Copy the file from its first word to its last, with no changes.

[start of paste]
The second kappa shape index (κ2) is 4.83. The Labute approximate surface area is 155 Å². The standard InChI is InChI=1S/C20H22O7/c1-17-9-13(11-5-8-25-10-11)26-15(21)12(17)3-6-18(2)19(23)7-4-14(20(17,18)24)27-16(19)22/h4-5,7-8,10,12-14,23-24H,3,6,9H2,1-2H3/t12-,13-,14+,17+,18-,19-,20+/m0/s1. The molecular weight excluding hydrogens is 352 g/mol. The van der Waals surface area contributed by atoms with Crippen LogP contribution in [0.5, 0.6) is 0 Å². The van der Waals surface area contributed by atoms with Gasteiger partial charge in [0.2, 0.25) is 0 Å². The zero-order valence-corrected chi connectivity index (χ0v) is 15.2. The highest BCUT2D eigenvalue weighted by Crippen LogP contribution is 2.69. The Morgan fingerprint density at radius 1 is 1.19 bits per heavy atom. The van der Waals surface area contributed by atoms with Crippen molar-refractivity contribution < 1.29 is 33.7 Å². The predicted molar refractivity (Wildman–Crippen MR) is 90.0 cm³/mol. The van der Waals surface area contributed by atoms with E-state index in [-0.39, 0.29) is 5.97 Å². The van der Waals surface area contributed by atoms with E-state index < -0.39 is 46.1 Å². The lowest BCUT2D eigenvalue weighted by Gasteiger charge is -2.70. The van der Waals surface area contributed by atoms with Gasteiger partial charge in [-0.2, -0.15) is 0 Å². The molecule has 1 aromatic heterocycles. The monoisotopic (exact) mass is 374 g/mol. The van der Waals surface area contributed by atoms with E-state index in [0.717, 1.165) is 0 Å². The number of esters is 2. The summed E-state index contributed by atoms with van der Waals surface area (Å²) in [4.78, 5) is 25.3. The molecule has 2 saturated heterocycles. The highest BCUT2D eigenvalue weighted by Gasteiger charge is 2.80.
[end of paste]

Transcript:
The second kappa shape index (κ2) is 4.83. The Labute approximate surface area is 155 Å². The standard InChI is InChI=1S/C20H22O7/c1-17-9-13(11-5-8-25-10-11)26-15(21)12(17)3-6-18(2)19(23)7-4-14(20(17,18)24)27-16(19)22/h4-5,7-8,10,12-14,23-24H,3,6,9H2,1-2H3/t12-,13-,14+,17+,18-,19-,20+/m0/s1. The molecular weight excluding hydrogens is 352 g/mol. The van der Waals surface area contributed by atoms with Crippen LogP contribution in [0.5, 0.6) is 0 Å². The van der Waals surface area contributed by atoms with Gasteiger partial charge in [0.2, 0.25) is 0 Å². The zero-order valence-corrected chi connectivity index (χ0v) is 15.2. The highest BCUT2D eigenvalue weighted by Crippen LogP contribution is 2.69. The Morgan fingerprint density at radius 1 is 1.19 bits per heavy atom. The van der Waals surface area contributed by atoms with Crippen molar-refractivity contribution < 1.29 is 33.7 Å². The predicted molar refractivity (Wildman–Crippen MR) is 90.0 cm³/mol. The van der Waals surface area contributed by atoms with E-state index in [-0.39, 0.29) is 5.97 Å². The van der Waals surface area contributed by atoms with E-state index < -0.39 is 46.1 Å². The lowest BCUT2D eigenvalue weighted by Gasteiger charge is -2.70. The van der Waals surface area contributed by atoms with Gasteiger partial charge in [-0.2, -0.15) is 0 Å². The molecule has 1 aromatic heterocycles. The monoisotopic (exact) mass is 374 g/mol. The van der Waals surface area contributed by atoms with E-state index in [0.717, 1.165) is 0 Å². The number of esters is 2. The summed E-state index contributed by atoms with van der Waals surface area (Å²) in [4.78, 5) is 25.3. The molecule has 2 saturated heterocycles. The highest BCUT2D eigenvalue weighted by Gasteiger charge is 2.80.